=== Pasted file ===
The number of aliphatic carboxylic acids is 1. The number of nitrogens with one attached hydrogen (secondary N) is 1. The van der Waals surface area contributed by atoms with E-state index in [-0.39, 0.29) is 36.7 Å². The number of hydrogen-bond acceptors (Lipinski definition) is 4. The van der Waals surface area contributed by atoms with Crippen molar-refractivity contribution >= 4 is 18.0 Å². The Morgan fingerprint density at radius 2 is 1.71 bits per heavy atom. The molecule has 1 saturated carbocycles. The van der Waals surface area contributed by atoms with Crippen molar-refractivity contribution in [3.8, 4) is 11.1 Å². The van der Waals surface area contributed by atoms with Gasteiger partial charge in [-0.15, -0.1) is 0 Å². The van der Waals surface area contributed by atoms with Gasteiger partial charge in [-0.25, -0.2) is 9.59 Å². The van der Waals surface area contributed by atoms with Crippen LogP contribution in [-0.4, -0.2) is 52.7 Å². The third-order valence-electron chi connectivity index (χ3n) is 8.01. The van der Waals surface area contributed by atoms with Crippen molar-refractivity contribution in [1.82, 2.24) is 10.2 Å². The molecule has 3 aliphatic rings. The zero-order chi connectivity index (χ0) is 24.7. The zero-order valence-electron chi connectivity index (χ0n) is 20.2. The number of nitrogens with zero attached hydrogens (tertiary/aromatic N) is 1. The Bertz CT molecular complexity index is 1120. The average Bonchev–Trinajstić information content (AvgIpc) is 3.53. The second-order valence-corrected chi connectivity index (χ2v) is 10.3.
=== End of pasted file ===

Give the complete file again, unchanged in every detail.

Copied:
The number of aliphatic carboxylic acids is 1. The number of nitrogens with one attached hydrogen (secondary N) is 1. The van der Waals surface area contributed by atoms with E-state index in [-0.39, 0.29) is 36.7 Å². The number of hydrogen-bond acceptors (Lipinski definition) is 4. The van der Waals surface area contributed by atoms with Crippen molar-refractivity contribution >= 4 is 18.0 Å². The Morgan fingerprint density at radius 2 is 1.71 bits per heavy atom. The molecule has 1 saturated carbocycles. The van der Waals surface area contributed by atoms with Crippen molar-refractivity contribution in [3.8, 4) is 11.1 Å². The van der Waals surface area contributed by atoms with Gasteiger partial charge in [-0.15, -0.1) is 0 Å². The van der Waals surface area contributed by atoms with Gasteiger partial charge in [-0.25, -0.2) is 9.59 Å². The van der Waals surface area contributed by atoms with Crippen LogP contribution in [-0.4, -0.2) is 52.7 Å². The third-order valence-electron chi connectivity index (χ3n) is 8.01. The van der Waals surface area contributed by atoms with Crippen molar-refractivity contribution in [1.82, 2.24) is 10.2 Å². The molecule has 3 aliphatic rings. The zero-order chi connectivity index (χ0) is 24.7. The zero-order valence-electron chi connectivity index (χ0n) is 20.2. The number of nitrogens with zero attached hydrogens (tertiary/aromatic N) is 1. The Bertz CT molecular complexity index is 1120. The average Bonchev–Trinajstić information content (AvgIpc) is 3.53. The second-order valence-corrected chi connectivity index (χ2v) is 10.3.